Boil up the pig and pour the porter, Pigtown is back

Launching Pigtown Limerick 2023, Culture and Food Series were, Michael McMahon, Limerick Whiskey Experience, Tom Flavin, Cook and Cleaver, Dee McMahon, Neighbour Food, Charlie Choplin, Steve Cunneen, Treaty City Brewerey, Olivia O'Sullivan, Limerick Food Tours and Cathy Tiernan, Art Limerick. Photo: Alan Place

ONCE it was said of Limerick that there was a pig in every yard and the only thing the locals didn’t use of the animal was the squeal.

Now in its seventh consecutive year, Limerick’s Pigtown food festival returns from September 21 to 24.

This year’s helping is a weekend of family fun, delicious dining, guided tours, expert demos, and a dollop of culture with a nod to Limerick’s food heritage of days past.

Inspired by the city’s famous historic bacon industry and the county’s deep-rooted food heritage, the festival is developed by Limerick Food Group with the support of Limerick City and County Council and Failte Ireland.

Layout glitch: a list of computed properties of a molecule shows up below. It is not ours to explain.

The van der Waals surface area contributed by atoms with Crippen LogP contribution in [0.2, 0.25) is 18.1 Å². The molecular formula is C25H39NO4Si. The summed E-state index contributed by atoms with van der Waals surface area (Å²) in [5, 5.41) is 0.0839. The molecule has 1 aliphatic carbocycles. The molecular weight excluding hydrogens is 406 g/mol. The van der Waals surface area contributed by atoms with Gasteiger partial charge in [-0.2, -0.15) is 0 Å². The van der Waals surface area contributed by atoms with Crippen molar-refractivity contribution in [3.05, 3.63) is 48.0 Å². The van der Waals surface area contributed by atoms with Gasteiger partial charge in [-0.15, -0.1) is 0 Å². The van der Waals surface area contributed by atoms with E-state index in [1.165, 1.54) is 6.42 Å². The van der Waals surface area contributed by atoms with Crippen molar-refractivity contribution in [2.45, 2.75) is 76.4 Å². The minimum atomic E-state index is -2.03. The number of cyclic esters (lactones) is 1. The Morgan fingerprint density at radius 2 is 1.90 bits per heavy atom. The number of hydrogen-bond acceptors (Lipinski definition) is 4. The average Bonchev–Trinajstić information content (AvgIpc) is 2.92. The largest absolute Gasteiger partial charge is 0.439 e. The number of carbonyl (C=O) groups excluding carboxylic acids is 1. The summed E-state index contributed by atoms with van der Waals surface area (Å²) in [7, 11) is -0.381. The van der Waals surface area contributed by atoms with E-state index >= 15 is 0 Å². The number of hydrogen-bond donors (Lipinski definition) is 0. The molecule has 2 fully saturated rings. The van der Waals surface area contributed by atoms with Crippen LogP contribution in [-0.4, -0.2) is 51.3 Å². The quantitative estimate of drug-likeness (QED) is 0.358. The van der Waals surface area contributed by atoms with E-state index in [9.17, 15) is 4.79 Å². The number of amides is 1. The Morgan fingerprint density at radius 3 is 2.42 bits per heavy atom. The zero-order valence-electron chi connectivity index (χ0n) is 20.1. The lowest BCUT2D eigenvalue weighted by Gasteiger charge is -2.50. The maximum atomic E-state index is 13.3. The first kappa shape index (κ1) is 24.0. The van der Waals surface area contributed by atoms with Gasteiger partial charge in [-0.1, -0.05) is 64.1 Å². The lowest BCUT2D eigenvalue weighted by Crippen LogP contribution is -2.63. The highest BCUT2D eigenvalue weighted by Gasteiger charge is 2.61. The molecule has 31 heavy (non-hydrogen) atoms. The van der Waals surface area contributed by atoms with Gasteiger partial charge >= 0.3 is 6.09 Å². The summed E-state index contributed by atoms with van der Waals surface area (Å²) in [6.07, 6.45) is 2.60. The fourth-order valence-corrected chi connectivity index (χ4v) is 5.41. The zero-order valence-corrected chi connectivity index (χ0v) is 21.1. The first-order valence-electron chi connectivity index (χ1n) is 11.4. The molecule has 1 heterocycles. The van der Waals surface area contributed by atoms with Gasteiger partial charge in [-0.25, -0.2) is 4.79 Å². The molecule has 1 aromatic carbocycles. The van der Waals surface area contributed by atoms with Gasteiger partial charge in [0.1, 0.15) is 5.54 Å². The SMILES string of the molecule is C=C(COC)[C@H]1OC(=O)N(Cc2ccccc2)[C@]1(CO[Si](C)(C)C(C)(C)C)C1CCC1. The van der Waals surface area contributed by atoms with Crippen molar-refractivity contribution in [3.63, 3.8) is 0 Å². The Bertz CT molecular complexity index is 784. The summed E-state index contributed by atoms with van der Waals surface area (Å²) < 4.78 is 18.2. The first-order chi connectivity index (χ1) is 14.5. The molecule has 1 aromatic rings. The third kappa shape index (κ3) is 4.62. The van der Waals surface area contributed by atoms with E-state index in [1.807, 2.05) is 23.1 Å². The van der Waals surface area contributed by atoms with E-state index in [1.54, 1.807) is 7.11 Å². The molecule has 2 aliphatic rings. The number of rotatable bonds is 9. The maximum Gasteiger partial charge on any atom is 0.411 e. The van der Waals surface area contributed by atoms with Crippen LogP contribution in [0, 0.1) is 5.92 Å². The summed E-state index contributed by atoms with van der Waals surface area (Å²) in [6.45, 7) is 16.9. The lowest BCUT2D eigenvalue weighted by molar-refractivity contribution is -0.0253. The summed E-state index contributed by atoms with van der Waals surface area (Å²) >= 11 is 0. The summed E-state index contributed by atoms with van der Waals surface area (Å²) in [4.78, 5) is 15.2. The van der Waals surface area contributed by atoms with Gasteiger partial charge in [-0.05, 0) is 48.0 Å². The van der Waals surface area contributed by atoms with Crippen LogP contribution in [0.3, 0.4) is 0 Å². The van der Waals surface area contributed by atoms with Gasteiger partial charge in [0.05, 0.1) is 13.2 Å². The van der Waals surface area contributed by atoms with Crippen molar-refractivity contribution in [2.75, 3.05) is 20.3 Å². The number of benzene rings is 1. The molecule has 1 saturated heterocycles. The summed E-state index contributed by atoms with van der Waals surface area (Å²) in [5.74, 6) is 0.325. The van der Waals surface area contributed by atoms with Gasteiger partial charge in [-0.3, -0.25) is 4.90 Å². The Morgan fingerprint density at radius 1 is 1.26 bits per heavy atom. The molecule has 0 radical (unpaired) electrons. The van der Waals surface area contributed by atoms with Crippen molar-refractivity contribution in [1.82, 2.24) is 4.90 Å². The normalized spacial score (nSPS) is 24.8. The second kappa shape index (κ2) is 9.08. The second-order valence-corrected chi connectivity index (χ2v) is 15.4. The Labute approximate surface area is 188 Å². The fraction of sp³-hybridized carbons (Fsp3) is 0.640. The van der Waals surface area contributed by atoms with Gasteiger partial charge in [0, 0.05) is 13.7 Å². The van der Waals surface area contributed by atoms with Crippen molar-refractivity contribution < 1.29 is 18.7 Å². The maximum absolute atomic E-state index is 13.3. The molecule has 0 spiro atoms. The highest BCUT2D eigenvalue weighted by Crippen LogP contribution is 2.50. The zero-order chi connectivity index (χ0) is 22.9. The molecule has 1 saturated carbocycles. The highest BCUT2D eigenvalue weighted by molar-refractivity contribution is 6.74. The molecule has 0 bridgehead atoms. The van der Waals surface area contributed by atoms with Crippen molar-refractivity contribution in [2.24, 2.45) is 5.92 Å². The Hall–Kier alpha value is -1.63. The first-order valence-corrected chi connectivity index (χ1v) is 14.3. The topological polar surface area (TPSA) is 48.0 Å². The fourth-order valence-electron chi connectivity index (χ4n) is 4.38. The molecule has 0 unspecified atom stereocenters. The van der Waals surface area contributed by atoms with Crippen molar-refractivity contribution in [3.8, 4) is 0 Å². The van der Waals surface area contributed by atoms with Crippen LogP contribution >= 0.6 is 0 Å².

From whiskey tasting to fine dining, there’s something for everyone.

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On Friday September 22 (which is also Culture Night), there will be an outdoor grill event on Bedford Row with a discussion on Limerick’s food history with Caroline Rigney.

That’s before family fun as the Pigtown Parade – with marching band, characters, costumes, face-painters, and porky antics – winds its way from Bedford Row to the Milk Market, where a mobile farm and mask-making activities will keep little ones enthralled.

On Saturday, the crackling fun continues with coffee roasting and cookery demos, as well as a city food tour.

Sunday sees everyone getting in a ferment with ‘Fermentorium – The Culture of our Cultures’ at Treaty City Brewery, while and Mother Macs hosts the Porter and Pudding Open Event.

Developed by Limerick Food Group and supported by Limerick City and  County Council, the festival focuses on Limerick’s unique heritage as a way to showcase the great food and food experiences available locally, building on Limerick’s deep-rooted food heritage.

With four bacon factories operating at the heart of the city in days gone by, the pig played a vital role in Limerick’s economic and social life.

O’Mara’s, Matterson’s, Denny’s, and Shaw’s (later Clover meats) built an international reputation for Limerick ham and bacon and provided employment for thousands of families linking the city and the surrounding county in the production of bacon products.

Throughout the county, many farms supplied pigs to the factories so the impact of ‘Pigtown’ was far-reaching and sustained families throughout the region.

For a full helping of what’s on the menu, visit